Prune and Tend Fruit Plants
Fruit trees, grape vines, blueberries, and all the various bramble fruits need to be pruned before they start growing again this spring. For trees, take out any dead or winter-damaged wood, suckers, and crossing branches, then thin the interior. When temperatures are above 45 degrees F, spray with horticultural oil to control overwintering pests. With grapes, remove at least three-quarters of last season's growth, leaving several buds on each remaining piece. Everbearing brambles can be cut to several inches high for one large crop, or, as with standard-bearing types, remove canes that fruited last season and trim the side branches of remaining canes to 12 inches. Fertilize all fruit plants now as well, and provide support to vines and brambles as needed.
Trim Ornamental Grasses and Clematis
Both ornamental grasses and clematis are among the earliest garden plants to start growing in spring, so it's important that these are among the first of the plants tended this month. Cut grasses to a few inches above ground level. For clematis types that bloom on new growth, clip stems at one foot above the soil, then remove the remaining tangled, dried growth and add to the compost pile. For repeat-blooming clematis, remove any dead growth above buds that are swelling.
Plant Early Vegetables in the Garden
Often, there is a warm, dry period in early March. Take advantage of this time to set out transplants or sow seeds of cool-season vegetables, such as cabbage, broccoli, radishes, bok choy, lettuce, arugula, or other greens. To determine if your soil is dry enough to work, pick up a handful and squeeze. If moisture comes out, the soil is too wet, but if it forms a ball that breaks apart when poked with your finger, then go ahead. To ensure success with early vegetables, consider planting in a cold frame or install a low tunnel system covered with fabric or plastic.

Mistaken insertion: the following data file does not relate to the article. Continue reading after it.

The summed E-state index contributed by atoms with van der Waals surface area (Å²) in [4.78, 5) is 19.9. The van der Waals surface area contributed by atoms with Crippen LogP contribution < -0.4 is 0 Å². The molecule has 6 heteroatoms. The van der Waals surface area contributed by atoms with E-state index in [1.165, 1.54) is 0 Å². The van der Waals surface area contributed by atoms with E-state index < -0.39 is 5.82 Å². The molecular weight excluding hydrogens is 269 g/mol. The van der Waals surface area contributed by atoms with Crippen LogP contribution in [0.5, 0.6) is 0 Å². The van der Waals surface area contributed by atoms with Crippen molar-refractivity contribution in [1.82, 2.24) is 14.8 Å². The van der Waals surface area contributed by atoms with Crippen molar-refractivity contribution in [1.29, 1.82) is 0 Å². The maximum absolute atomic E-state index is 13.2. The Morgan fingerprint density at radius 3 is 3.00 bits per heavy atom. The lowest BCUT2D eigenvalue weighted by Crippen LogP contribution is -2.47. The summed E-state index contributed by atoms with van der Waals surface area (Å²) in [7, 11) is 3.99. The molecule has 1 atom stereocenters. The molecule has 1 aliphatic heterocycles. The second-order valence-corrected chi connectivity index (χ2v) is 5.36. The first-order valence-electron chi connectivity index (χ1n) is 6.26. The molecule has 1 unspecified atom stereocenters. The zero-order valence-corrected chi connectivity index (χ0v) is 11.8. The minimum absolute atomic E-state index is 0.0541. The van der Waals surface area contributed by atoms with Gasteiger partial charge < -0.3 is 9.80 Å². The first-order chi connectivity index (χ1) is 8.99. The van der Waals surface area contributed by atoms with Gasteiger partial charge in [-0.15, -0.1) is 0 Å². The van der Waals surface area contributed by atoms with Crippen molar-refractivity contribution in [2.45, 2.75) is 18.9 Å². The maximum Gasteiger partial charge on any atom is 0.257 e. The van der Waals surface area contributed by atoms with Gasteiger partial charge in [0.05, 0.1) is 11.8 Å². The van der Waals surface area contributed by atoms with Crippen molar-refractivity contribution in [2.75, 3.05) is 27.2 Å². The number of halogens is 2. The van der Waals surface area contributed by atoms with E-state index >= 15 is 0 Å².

Get the Garden Ready for Spring
Didn't finish cleaning the garden last fall? Take advantage of any pleasant early spring days by cutting the tops back on perennials. Don't pull on the dead tops, as you might loosen the roots. Depending on the weather forecast for your area, you can begin removing winter mulch or other protection. Again, weather permitting, you can transplant or divide many of the perennials. Remove broken tree or shrub branches, but don't do any major pruning on spring-flowering shrubs and trees, or you'll have fewer flowers this spring. Of course, it should go without saying, that any time is a good time to pull weeds in your beds and borders.
Get Equpment and Supplies Ready
Even if you were proactive and did maintenance on power equipment last fall, it still makes sense to test to make sure everything starts and works properly, then repair as needed. Check your safety equipment inventory as well. Now, go through your hand tools, such as pruning shears, loppers, shovels, spading forks, weeders, and gloves. What needs repair or replacement? Or, what would be a good addition to your gardening arsenal? Next, go through supplies, such as fertilizer, pots, and potting soils. Make lists so that you know what you specifically need when shopping.